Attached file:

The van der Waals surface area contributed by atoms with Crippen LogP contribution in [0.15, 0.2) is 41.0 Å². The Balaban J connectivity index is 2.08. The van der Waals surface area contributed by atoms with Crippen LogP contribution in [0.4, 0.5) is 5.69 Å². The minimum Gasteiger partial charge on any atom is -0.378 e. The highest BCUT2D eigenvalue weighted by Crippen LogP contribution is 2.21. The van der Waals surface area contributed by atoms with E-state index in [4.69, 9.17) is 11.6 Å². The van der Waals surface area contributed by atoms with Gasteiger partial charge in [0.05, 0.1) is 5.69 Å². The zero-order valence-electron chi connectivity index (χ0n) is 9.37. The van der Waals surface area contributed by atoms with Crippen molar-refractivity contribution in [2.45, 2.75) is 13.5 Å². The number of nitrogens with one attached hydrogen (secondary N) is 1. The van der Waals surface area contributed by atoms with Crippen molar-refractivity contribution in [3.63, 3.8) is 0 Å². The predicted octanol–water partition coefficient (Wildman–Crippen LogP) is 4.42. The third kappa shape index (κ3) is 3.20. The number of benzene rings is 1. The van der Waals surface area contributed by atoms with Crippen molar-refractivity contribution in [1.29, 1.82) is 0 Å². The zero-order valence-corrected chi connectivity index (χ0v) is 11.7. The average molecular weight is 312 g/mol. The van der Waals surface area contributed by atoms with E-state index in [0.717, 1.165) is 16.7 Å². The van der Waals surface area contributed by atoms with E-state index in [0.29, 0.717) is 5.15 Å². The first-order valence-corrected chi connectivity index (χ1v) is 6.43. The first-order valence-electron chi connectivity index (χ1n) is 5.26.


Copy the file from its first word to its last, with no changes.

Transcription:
The van der Waals surface area contributed by atoms with Crippen LogP contribution in [0.15, 0.2) is 41.0 Å². The Balaban J connectivity index is 2.08. The van der Waals surface area contributed by atoms with Crippen LogP contribution in [0.4, 0.5) is 5.69 Å². The minimum Gasteiger partial charge on any atom is -0.378 e. The highest BCUT2D eigenvalue weighted by Crippen LogP contribution is 2.21. The van der Waals surface area contributed by atoms with E-state index in [4.69, 9.17) is 11.6 Å². The van der Waals surface area contributed by atoms with Gasteiger partial charge in [0.05, 0.1) is 5.69 Å². The zero-order valence-electron chi connectivity index (χ0n) is 9.37. The van der Waals surface area contributed by atoms with Crippen molar-refractivity contribution in [2.45, 2.75) is 13.5 Å². The number of nitrogens with one attached hydrogen (secondary N) is 1. The van der Waals surface area contributed by atoms with Crippen molar-refractivity contribution in [3.63, 3.8) is 0 Å². The predicted octanol–water partition coefficient (Wildman–Crippen LogP) is 4.42. The third kappa shape index (κ3) is 3.20. The number of benzene rings is 1. The van der Waals surface area contributed by atoms with Crippen molar-refractivity contribution in [1.29, 1.82) is 0 Å². The zero-order valence-corrected chi connectivity index (χ0v) is 11.7. The average molecular weight is 312 g/mol. The van der Waals surface area contributed by atoms with E-state index in [0.717, 1.165) is 16.7 Å². The van der Waals surface area contributed by atoms with E-state index in [0.29, 0.717) is 5.15 Å². The first-order valence-corrected chi connectivity index (χ1v) is 6.43. The first-order valence-electron chi connectivity index (χ1n) is 5.26.